When we think of financial perfection, many of you may think of Warren Buffet. Someone who has more money than you could ever dream to see in a lifetime and a savvy sense of investing must also have an immaculate credit score. But you would be surprised at what his FICO score is… 718, according to Fortune Magazine. It may shock you to learn that somebody with as much business sense and seemingly no financial issues could have a less than perfect credit score. Understanding some of the key factors that affect credit scores can help to give a better insight as to how to improve it.
Use of Credit
When calculating your score, the amount of debt you have outstanding as well as the balances of your accounts can make a big difference on your credit score. Caring high balances or balances that are close to the credit limit can have a negative impact on your score.
Ideally, you want to use no more that 25% of your available credit. If you are using more than this, it can show that you are living outside of your means or relying on credit as part of your income. Using credit cards for the rewards program or to pay everyday expenses is perfectly acceptable; however, it is important to pay off the balance each month, and preferably before the billing cycle ends. And if you must use your credit card for a large purchase, try spreading the purchase across a couple of your accounts to lessen the impact to your credit.
Now, when we consider somebody like Warren Buffet, he may have no need to have credit card or, and more likely, he uses his credit card heavily. And even though it probably gets paid off each month, it may look as if he is carrying high amounts of debt.
Number of Accounts
Surprisingly, it is good to have more than one credit card. It shows you are able to handle the responsibility of managing multiple accounts. The fact that you may have never had a credit card or ever taken out a loan may be preventing you from having a higher score. So for somebody like Warren Buffett, there may never have been a need for credit. And unfortunately, having not credit is almost as bad as having poor credit.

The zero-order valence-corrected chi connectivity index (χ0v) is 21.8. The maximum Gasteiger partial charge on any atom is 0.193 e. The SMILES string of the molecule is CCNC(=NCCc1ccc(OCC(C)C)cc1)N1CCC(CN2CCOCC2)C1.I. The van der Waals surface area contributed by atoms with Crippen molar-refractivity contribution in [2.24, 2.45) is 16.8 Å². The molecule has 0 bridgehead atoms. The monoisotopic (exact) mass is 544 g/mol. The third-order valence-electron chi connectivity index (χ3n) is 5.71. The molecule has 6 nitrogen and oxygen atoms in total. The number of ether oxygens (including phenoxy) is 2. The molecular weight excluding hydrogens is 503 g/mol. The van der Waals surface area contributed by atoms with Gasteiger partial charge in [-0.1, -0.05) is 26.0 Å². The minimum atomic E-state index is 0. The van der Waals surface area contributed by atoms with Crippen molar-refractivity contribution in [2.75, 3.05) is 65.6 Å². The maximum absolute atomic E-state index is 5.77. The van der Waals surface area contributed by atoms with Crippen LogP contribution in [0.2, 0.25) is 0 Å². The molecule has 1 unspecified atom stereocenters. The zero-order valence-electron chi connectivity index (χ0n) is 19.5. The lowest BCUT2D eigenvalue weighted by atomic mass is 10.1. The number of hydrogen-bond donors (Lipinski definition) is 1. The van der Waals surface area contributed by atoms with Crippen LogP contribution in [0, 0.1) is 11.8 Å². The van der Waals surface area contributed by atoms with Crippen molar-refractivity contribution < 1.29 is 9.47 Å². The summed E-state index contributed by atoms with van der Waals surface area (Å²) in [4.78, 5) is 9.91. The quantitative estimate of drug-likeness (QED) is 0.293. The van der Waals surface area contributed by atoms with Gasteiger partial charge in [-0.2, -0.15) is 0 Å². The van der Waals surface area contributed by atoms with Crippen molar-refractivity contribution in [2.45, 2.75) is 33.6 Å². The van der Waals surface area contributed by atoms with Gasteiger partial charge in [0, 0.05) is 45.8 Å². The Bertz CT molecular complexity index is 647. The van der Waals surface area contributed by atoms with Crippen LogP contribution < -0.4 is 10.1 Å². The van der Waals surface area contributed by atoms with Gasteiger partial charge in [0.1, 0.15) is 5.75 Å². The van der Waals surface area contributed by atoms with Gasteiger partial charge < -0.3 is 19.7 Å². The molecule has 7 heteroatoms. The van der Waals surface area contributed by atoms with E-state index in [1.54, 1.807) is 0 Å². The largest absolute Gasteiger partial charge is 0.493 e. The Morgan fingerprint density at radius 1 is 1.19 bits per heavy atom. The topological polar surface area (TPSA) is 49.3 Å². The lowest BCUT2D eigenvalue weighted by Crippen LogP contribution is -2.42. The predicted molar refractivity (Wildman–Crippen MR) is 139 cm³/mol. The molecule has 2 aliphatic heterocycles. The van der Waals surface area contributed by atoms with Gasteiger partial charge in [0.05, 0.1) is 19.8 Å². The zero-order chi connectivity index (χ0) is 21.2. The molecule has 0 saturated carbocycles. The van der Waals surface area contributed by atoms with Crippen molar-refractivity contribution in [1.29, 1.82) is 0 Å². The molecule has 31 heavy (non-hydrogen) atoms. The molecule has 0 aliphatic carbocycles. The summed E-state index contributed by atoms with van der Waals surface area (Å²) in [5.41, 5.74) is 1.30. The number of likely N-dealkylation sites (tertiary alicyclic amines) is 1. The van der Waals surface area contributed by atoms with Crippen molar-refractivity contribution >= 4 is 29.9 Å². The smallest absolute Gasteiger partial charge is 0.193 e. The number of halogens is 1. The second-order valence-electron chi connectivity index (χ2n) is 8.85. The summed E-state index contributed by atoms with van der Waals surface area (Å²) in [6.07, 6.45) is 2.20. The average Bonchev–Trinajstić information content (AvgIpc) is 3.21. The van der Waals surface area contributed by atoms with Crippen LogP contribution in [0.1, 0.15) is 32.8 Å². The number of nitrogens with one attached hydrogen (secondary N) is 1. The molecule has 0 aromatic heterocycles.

One of the major considerations to your score is your payment history. Late payments can affect your score for years. If you have debt that has gone to collections or have filed for bankruptcy, you may see the impact on your score for up to 10 years. The ability to make all of your payments on time shows creditors you are responsible with your finances and will help to increase your score.
Each time you request a new line of credit, an inquiry is placed on your credit which lowers your score says Lexington Law. The effects of an inquiry can last for up to three years. You’ll want to avoid applying for multiple accounts during a short period of time; otherwise you could see a significant drop in your score.
Your score may be lower than it should be and it may not be your fault. It is important to review your credit report frequently to ensure there are no mistakes that could be lowering your score. If you do find some discrepancies you can contact the credit reporting agencies and start the process of getting it fixed.
Hopefully you’ve noticed that the balance of your bank account hasn’t been mentioned. Fortunately, credit scoring systems don’t take into account how much money you have or how much you earn. While this information may be important when applying for credit, it has no bearing on your score. So even though you may not see the amount of money that Mr. Buffett may spend on a dinner party in a lifetime, you do have the chance to at least beat him in the credit score arena.